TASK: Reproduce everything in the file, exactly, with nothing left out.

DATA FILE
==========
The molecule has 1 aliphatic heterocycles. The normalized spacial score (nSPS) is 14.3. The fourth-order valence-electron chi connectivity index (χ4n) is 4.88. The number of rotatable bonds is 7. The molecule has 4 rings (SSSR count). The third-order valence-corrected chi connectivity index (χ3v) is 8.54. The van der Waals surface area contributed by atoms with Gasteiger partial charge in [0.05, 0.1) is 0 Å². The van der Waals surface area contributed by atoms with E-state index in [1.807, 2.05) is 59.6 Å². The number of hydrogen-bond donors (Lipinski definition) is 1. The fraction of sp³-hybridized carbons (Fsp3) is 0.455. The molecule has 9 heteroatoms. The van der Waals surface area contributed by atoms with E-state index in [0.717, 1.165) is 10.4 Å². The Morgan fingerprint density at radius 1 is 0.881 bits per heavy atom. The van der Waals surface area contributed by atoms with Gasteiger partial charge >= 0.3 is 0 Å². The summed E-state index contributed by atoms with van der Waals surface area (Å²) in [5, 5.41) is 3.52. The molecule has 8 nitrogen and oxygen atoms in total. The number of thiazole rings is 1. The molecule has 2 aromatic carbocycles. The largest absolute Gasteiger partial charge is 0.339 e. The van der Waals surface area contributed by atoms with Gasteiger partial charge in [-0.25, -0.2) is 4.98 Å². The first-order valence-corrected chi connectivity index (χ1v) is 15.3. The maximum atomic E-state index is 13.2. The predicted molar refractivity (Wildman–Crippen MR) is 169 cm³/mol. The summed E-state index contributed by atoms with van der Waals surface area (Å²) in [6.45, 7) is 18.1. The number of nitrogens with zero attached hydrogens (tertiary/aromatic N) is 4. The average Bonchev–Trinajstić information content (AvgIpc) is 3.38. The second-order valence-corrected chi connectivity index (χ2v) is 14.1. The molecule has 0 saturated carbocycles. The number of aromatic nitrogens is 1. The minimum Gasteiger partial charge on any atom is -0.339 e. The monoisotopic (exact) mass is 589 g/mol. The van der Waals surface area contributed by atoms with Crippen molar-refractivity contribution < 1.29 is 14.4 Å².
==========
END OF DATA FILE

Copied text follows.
The molecule has 1 aliphatic heterocycles. The normalized spacial score (nSPS) is 14.3. The fourth-order valence-electron chi connectivity index (χ4n) is 4.88. The number of rotatable bonds is 7. The molecule has 4 rings (SSSR count). The third-order valence-corrected chi connectivity index (χ3v) is 8.54. The van der Waals surface area contributed by atoms with Gasteiger partial charge in [0.05, 0.1) is 0 Å². The van der Waals surface area contributed by atoms with E-state index in [1.807, 2.05) is 59.6 Å². The number of hydrogen-bond donors (Lipinski definition) is 1. The fraction of sp³-hybridized carbons (Fsp3) is 0.455. The molecule has 9 heteroatoms. The van der Waals surface area contributed by atoms with E-state index in [0.717, 1.165) is 10.4 Å². The Morgan fingerprint density at radius 1 is 0.881 bits per heavy atom. The van der Waals surface area contributed by atoms with Gasteiger partial charge >= 0.3 is 0 Å². The summed E-state index contributed by atoms with van der Waals surface area (Å²) in [5, 5.41) is 3.52. The molecule has 8 nitrogen and oxygen atoms in total. The number of thiazole rings is 1. The molecule has 2 aromatic carbocycles. The largest absolute Gasteiger partial charge is 0.339 e. The van der Waals surface area contributed by atoms with Gasteiger partial charge in [-0.25, -0.2) is 4.98 Å². The first-order valence-corrected chi connectivity index (χ1v) is 15.3. The maximum atomic E-state index is 13.2. The predicted molar refractivity (Wildman–Crippen MR) is 169 cm³/mol. The summed E-state index contributed by atoms with van der Waals surface area (Å²) in [6.45, 7) is 18.1. The number of nitrogens with zero attached hydrogens (tertiary/aromatic N) is 4. The average Bonchev–Trinajstić information content (AvgIpc) is 3.38. The second-order valence-corrected chi connectivity index (χ2v) is 14.1. The molecule has 0 saturated carbocycles. The number of aromatic nitrogens is 1. The minimum Gasteiger partial charge on any atom is -0.339 e. The monoisotopic (exact) mass is 589 g/mol. The van der Waals surface area contributed by atoms with Crippen molar-refractivity contribution < 1.29 is 14.4 Å².